So Moses went out and told the people the words of the Lord; and he gathered seventy elders of the people, and placed them all around the tent. Then the Lord came down in the cloud and spoke to him, and took some of the spirit that was on him and put it on the seventy elders; and when the spirit rested upon them, they prophesied. But they did not do so again.

Two men remained in the camp, one named Eldad, and the other named Medad, and the spirit rested on them; they were among those registered, but they had not gone out to the tent, and so they prophesied in the camp. And a young man ran and told Moses, ‘Eldad and Medad are prophesying in the camp.’ And Joshua son of Nun, the assistant of Moses, one of his chosen men, said, ‘My lord Moses, stop them!’ But Moses said to him, ‘Are you jealous for my sake? Would that all the Lord’s people were prophets, and that the Lord would put his spirit on them!’ And Moses and the elders of Israel returned to the camp.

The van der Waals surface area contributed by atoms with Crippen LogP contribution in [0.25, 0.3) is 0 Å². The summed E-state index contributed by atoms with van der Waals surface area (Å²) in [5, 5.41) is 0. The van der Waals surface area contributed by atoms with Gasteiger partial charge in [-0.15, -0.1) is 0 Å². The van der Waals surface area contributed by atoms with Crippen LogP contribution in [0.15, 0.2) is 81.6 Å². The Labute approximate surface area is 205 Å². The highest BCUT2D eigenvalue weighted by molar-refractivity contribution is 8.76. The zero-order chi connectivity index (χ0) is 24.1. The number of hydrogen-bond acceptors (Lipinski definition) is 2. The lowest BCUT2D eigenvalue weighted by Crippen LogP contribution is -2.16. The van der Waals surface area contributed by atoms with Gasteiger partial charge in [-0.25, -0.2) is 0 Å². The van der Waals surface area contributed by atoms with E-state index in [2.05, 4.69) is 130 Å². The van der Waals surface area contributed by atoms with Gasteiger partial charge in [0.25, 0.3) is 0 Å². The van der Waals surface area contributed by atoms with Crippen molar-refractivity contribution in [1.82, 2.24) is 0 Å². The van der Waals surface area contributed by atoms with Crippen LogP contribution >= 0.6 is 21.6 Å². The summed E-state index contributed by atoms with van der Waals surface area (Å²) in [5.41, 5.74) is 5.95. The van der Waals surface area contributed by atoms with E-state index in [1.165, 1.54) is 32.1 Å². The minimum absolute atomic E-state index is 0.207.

Then there was Judges 14:
Once Samson went down to Timnah, and at Timnah he saw a Philistine woman. Then he came up, and told his father and mother, ‘I saw a Philistine woman at Timnah; now get her for me as my wife.’ But his father and mother said to him, ‘Is there not a woman among your kin, or among all our people, that you must go to take a wife from the uncircumcised Philistines?’ But Samson said to his father, ‘Get her for me, because she pleases me.’ His father and mother did not know that this was from the Lord; for he was seeking a pretext to act against the Philistines. At that time the Philistines had dominion over Israel.